Court Rules on Personal Liability Against Corporate Owner
A corporation has an existence separate and distinct from that of its individual officers, directors and stockholders. The general rule is that individual owners of a corporation are insulated from personal liability for corporate debts, and that individuals may incorporate for the purpose of limiting their liability.
In certain circumstances however, owners may be liable for some underlying corporate obligations. In an appropriate case, a court will disregard the corporate entity or “pierce the veil” of the corporate entity and hold a corporate officer or shareholder personally liable for corporate debt. In the recent case of East Hampton Union Free School District v. Sandpebble Builders, Inc., the court addressed the issue of piercing the corporate veil and imposing personal liability against the corporation’s president and principal owner.
In June 2006 the East Hampton Union Free School District negotiated a construction management agreement with Sandpebble Builders, Inc. The agreement was negotiated in principle and was subject to signature by the construction manager’s owner and president, Victor Canseco. Although Mr. Canseco indicated that he would sign the contract, he later refused and additional negotiations were held, but again, Mr. Canseco refused to sign the agreement. This sequence of re-negotiation, agreement in principle, and refusal to execute was repeated twice more until, by letter dated September 15, 2006, the construction manager terminated negotiations, and stated that it was “ready, willing and able to perform”, but only under the terms of an abandoned 2002 agreement between the school district and the construction manager, which contained more favorable terms. The school district contracted with a different construction manager and sued Sandpebble Builders, Inc. and Victor Canseco, personally for breach of contract.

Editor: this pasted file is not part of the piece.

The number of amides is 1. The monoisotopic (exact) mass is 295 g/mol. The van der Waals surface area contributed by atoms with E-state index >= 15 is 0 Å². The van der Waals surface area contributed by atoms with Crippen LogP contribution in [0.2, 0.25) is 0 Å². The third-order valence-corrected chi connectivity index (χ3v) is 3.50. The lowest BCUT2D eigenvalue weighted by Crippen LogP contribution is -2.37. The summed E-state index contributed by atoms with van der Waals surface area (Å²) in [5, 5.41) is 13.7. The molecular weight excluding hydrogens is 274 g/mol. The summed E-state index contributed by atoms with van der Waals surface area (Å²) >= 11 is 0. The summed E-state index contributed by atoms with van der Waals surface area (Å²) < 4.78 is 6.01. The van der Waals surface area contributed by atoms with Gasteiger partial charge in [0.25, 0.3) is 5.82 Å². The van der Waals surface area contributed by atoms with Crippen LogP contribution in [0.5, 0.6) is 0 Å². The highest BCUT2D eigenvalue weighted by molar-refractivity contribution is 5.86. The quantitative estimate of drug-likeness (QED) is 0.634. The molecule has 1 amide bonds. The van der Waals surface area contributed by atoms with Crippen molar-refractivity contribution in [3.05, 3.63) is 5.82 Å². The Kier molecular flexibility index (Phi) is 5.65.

In support of the school district’s direct claim against Mr. Canseco, the district argued that Mr. Canseco was the president and owner of Sandpebble, that he exercised “complete dominion and control” over Sandpebble, and that Mr. Canseco used such power to commit a wrong against the school district. According to the school district, Mr. Canseco never intended to perform the work as negotiated under the contracts. Rather, Mr. Canseco engaged in bad faith and unfair negotiating tactics by repeated demands for new terms, after having reached an agreement in principle, which were designed to delay progress of the project in order to pressure the district to offer more favorable terms.
Mr. Canseco moved to dismiss the claims against him personally on the ground that in his dealings with the district he acted solely in his capacity as president and principal owner of Sandpebble. Additionally, Mr. Canseco argued that the allegations contained in the complaint were insufficient to maintain an action against him personally. The trial court denied Mr. Canseco’s motion to dismiss and he appealed.